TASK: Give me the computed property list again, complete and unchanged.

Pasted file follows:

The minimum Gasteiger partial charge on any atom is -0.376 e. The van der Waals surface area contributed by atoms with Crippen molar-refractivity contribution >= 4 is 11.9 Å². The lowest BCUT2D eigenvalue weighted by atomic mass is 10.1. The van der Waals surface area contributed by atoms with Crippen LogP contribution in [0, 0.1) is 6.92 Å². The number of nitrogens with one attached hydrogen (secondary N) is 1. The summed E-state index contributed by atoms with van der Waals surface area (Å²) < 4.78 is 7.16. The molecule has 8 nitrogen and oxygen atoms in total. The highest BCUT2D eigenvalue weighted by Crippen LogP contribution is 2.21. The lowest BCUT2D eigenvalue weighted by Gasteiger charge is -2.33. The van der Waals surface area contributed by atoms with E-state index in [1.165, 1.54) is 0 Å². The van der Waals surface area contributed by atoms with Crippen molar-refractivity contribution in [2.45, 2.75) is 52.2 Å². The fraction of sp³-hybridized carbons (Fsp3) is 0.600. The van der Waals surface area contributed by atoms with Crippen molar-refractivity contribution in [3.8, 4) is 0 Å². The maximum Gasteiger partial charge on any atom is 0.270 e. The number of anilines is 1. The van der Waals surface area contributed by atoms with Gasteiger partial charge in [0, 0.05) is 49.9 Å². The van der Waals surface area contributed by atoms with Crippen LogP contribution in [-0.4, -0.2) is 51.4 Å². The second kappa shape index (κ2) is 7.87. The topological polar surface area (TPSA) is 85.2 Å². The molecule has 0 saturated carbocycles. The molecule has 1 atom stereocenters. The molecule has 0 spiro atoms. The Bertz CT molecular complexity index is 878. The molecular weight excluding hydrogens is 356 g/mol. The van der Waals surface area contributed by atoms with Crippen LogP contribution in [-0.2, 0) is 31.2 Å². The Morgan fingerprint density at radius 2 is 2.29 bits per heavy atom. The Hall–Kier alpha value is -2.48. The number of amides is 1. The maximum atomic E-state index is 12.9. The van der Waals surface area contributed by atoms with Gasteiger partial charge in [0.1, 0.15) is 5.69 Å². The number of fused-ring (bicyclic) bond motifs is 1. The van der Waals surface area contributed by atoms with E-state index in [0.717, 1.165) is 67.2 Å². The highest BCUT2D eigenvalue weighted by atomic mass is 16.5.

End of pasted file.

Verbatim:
The minimum Gasteiger partial charge on any atom is -0.376 e. The van der Waals surface area contributed by atoms with Crippen molar-refractivity contribution >= 4 is 11.9 Å². The lowest BCUT2D eigenvalue weighted by atomic mass is 10.1. The van der Waals surface area contributed by atoms with Crippen LogP contribution in [0, 0.1) is 6.92 Å². The number of nitrogens with one attached hydrogen (secondary N) is 1. The summed E-state index contributed by atoms with van der Waals surface area (Å²) < 4.78 is 7.16. The molecule has 8 nitrogen and oxygen atoms in total. The highest BCUT2D eigenvalue weighted by Crippen LogP contribution is 2.21. The lowest BCUT2D eigenvalue weighted by Gasteiger charge is -2.33. The van der Waals surface area contributed by atoms with E-state index in [1.165, 1.54) is 0 Å². The van der Waals surface area contributed by atoms with Crippen molar-refractivity contribution in [2.45, 2.75) is 52.2 Å². The fraction of sp³-hybridized carbons (Fsp3) is 0.600. The van der Waals surface area contributed by atoms with Crippen molar-refractivity contribution in [3.8, 4) is 0 Å². The maximum Gasteiger partial charge on any atom is 0.270 e. The number of anilines is 1. The van der Waals surface area contributed by atoms with Gasteiger partial charge in [0, 0.05) is 49.9 Å². The van der Waals surface area contributed by atoms with Crippen LogP contribution in [-0.4, -0.2) is 51.4 Å². The second kappa shape index (κ2) is 7.87. The topological polar surface area (TPSA) is 85.2 Å². The molecule has 0 saturated carbocycles. The molecule has 1 atom stereocenters. The molecule has 0 spiro atoms. The Bertz CT molecular complexity index is 878. The molecular weight excluding hydrogens is 356 g/mol. The van der Waals surface area contributed by atoms with Crippen LogP contribution in [-0.2, 0) is 31.2 Å². The Morgan fingerprint density at radius 2 is 2.29 bits per heavy atom. The Hall–Kier alpha value is -2.48. The number of amides is 1. The maximum atomic E-state index is 12.9. The van der Waals surface area contributed by atoms with Gasteiger partial charge in [0.1, 0.15) is 5.69 Å². The number of fused-ring (bicyclic) bond motifs is 1. The van der Waals surface area contributed by atoms with E-state index in [0.717, 1.165) is 67.2 Å². The highest BCUT2D eigenvalue weighted by atomic mass is 16.5.